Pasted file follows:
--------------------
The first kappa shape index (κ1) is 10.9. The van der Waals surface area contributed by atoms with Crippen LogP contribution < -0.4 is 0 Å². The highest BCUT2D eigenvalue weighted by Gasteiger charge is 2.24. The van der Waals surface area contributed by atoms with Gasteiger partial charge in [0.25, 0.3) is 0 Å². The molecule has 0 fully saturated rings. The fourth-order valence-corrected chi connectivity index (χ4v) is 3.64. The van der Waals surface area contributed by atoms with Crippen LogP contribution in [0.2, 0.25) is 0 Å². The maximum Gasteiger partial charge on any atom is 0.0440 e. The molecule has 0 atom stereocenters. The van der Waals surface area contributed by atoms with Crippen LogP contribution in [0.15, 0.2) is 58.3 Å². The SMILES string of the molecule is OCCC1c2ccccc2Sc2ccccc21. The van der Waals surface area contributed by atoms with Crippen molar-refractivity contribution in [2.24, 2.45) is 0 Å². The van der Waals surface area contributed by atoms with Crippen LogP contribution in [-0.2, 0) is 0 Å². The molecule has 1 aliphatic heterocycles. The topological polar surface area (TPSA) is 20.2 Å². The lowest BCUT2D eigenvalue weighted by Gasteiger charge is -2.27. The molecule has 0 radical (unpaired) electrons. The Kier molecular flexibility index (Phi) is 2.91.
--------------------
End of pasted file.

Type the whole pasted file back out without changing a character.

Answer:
The first kappa shape index (κ1) is 10.9. The van der Waals surface area contributed by atoms with Crippen LogP contribution < -0.4 is 0 Å². The highest BCUT2D eigenvalue weighted by Gasteiger charge is 2.24. The van der Waals surface area contributed by atoms with Gasteiger partial charge in [0.25, 0.3) is 0 Å². The molecule has 0 fully saturated rings. The fourth-order valence-corrected chi connectivity index (χ4v) is 3.64. The van der Waals surface area contributed by atoms with Crippen LogP contribution in [0.2, 0.25) is 0 Å². The maximum Gasteiger partial charge on any atom is 0.0440 e. The molecule has 0 atom stereocenters. The van der Waals surface area contributed by atoms with Crippen LogP contribution in [0.15, 0.2) is 58.3 Å². The SMILES string of the molecule is OCCC1c2ccccc2Sc2ccccc21. The van der Waals surface area contributed by atoms with Crippen molar-refractivity contribution in [2.24, 2.45) is 0 Å². The van der Waals surface area contributed by atoms with Crippen LogP contribution in [-0.2, 0) is 0 Å². The molecule has 1 aliphatic heterocycles. The topological polar surface area (TPSA) is 20.2 Å². The lowest BCUT2D eigenvalue weighted by Gasteiger charge is -2.27. The molecule has 0 radical (unpaired) electrons. The Kier molecular flexibility index (Phi) is 2.91.